Enum in Python - Made Easy

In today's article, you'll learn everything you need to know about enum in Python. Enum is a shorthand for enumeration in Python. In Python, we create enumerations using classes that include names (members) bound to unique values. The values are constant.

Table of Contents

🐍 Learn Python Programming
🔨 Python Basics
👉 Python Syntax
👉 Python Variables
👉 Python print()
👉 Python input()
👉 Python Constants
⚙️ Python Specifics
👉 Python List Replace - Simplified
👉 Create a GUI in Python
👉 Find out the Length of a String in Python
👉 Enum in Python
👉 Python Inline If/Else One-Line Statements
👉 Python xrange()
🏋️ Python Exercises
👉 Python Exercise Collection

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Python Syntax - Everything you need...
Python Syntax - Everything you need to know!

What is Enum used for in Python?

Enum in Python is used for iteration and comparison of the names (members) you assign to the class. We can use a for loop to iterate over all of the members of the enum class. But be aware that while we use the class syntax for enums, enums are not treated as typical Python classes.

How to use Enum in Python?

There is a multitude of ways how to use Enum in Python. The easiest way to learn is by working through the examples below. In general, the enum class is used by importing Enum and then creating a class with Enum as a parameter and some enum members:

from enum import Enum class CarBrands(Enum): BMW = 1 AUDI = 2 MERCEDES = 3 TESLA = 4 SKODA = 5

Python Enum Examples

The best way to understand how Enum in Python works is by working through some examples together. You can fork the Repl to play around with it as we go!

Example 1 - The Python Enum Class

Here is an example of what the enum class looks like and what it can return:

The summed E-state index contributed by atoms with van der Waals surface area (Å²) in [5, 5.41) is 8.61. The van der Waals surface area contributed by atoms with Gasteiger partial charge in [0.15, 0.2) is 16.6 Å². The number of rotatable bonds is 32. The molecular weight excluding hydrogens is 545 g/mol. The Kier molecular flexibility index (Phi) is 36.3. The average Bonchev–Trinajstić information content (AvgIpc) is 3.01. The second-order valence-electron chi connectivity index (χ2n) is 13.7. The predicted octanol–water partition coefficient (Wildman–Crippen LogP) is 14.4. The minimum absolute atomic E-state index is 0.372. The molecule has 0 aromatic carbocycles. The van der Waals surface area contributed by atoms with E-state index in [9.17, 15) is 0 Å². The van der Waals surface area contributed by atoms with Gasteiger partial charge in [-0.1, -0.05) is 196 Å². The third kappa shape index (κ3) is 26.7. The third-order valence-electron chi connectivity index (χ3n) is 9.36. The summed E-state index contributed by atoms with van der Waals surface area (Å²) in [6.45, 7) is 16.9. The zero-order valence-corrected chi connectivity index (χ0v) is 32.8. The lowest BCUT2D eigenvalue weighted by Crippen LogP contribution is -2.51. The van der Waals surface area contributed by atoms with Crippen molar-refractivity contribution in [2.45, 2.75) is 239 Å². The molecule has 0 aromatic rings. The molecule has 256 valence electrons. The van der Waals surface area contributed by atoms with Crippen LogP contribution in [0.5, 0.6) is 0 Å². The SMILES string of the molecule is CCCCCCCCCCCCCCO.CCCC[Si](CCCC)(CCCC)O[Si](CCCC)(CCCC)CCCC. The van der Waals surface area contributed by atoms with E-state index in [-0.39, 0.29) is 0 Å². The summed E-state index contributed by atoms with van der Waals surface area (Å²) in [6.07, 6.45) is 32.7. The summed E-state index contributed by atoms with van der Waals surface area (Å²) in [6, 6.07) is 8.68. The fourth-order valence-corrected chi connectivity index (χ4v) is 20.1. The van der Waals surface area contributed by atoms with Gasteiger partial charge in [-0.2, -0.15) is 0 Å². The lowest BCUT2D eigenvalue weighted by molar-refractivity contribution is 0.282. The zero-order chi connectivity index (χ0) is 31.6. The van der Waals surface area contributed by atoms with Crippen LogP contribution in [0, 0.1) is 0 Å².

from enum import Enum class CarBrands(Enum): BMW = 1 AUDI = 2 MERCEDES = 3 TESLA = 4 SKODA = 5 # Print enum member as string print(CarBrands.BMW) # print name of enum member using 'name' keyword print(CarBrands.BMW.name) # print value of enum member using the 'value' keyword print(CarBrands.BMW.value) # print type of enum member using the type() function print(type(CarBrands.BMW)) # print enum member as repr print(repr(CarBrands.BMW)) # print all enum members using the "list" keyword print(list(CarBrands))
Code language: Python (python)

Output:

Enum in Python Example 1

Example 2 - Accessing Enum Member Data

To access data of enum members, we can target them either by value or name:

  • Use the value keyword to access a member's value.
  • Use the name keyword to access a member's name.

Here is an example of how we would use this method on some of our example data:

class CarBrands(Enum): BMW = 1 AUDI = 2 MERCEDES = 3 TESLA = 4 SKODA = 5 # getting name of enum member using 'name' keyword print(f"The name of the enum member with the value of 1 is: {CarBrands(1).name}") # getting value of enum member using the 'value' keyword print(f"The value of the enum member with the name of 'BMW' is: {CarBrands['BMW'].value}")
Code language: Python (python)

Output:

Enum in Python Example 2 Output

Enum members are callable. This allows us to get an enum member by its value. We can try accessing the car brand TESLA by its value 4:

print(CarBrands(4))
Code language: PHP (php)

Output:

CarBrands.TESLA
Code language: CSS (css)

The Enum class also uses the __getitem__ method, which we can utilize by using square brackets to access an enum member by its name.

We are able to get the member TESLA by its name using this syntax:

print(CarBrands['TESLA']))
Code language: CSS (css)

Output:

CarBrands.TESLA
Code language: CSS (css)

Example 3 - Iterating Enums using For Loops

As briefly mentioned above, we can iterate through enum members using for loops. This allows us to print out all of the members of the enum class. As you can see in the example below, we can also include keywords like name and value in the for loop to display data in a more structured way:

class CarBrands(Enum): BMW = 1 AUDI = 2 MERCEDES = 3 TESLA = 4 SKODA = 5 # Using a for loop to iterate through enum class members for cars in (CarBrands): print(f"{cars.value} - {cars.name}")

Output:

Enum in Python Example 3 Output

Example 4 - Working with Hashes

Next, we look at how we can work with hashes using our enum members to be able to work with dictionaries and sets. The first version where we use our_dict is using a simple if/else block to check if the values are hashed. The second version where we use our_dict_two is using a shorter, more practical form: